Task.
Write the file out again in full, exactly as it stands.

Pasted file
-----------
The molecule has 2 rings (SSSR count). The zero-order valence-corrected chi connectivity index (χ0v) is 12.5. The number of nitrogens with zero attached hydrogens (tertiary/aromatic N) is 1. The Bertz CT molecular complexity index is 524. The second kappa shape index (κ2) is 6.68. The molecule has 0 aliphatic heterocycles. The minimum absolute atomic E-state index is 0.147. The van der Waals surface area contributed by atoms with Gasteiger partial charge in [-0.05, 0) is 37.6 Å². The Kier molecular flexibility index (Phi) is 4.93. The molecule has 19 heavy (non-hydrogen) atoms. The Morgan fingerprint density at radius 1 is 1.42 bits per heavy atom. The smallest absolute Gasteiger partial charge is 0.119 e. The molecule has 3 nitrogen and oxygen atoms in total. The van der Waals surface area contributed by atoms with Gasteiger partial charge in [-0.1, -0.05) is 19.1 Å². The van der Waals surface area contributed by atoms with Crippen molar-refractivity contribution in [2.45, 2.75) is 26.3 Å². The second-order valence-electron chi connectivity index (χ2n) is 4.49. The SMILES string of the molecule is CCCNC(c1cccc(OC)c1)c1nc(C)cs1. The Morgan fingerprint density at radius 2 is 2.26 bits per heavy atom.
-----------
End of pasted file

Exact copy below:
The molecule has 2 rings (SSSR count). The zero-order valence-corrected chi connectivity index (χ0v) is 12.5. The number of nitrogens with zero attached hydrogens (tertiary/aromatic N) is 1. The Bertz CT molecular complexity index is 524. The second kappa shape index (κ2) is 6.68. The molecule has 0 aliphatic heterocycles. The minimum absolute atomic E-state index is 0.147. The van der Waals surface area contributed by atoms with Gasteiger partial charge in [-0.05, 0) is 37.6 Å². The Kier molecular flexibility index (Phi) is 4.93. The molecule has 19 heavy (non-hydrogen) atoms. The Morgan fingerprint density at radius 1 is 1.42 bits per heavy atom. The smallest absolute Gasteiger partial charge is 0.119 e. The molecule has 3 nitrogen and oxygen atoms in total. The van der Waals surface area contributed by atoms with Gasteiger partial charge in [-0.1, -0.05) is 19.1 Å². The van der Waals surface area contributed by atoms with Crippen molar-refractivity contribution in [2.45, 2.75) is 26.3 Å². The second-order valence-electron chi connectivity index (χ2n) is 4.49. The SMILES string of the molecule is CCCNC(c1cccc(OC)c1)c1nc(C)cs1. The Morgan fingerprint density at radius 2 is 2.26 bits per heavy atom.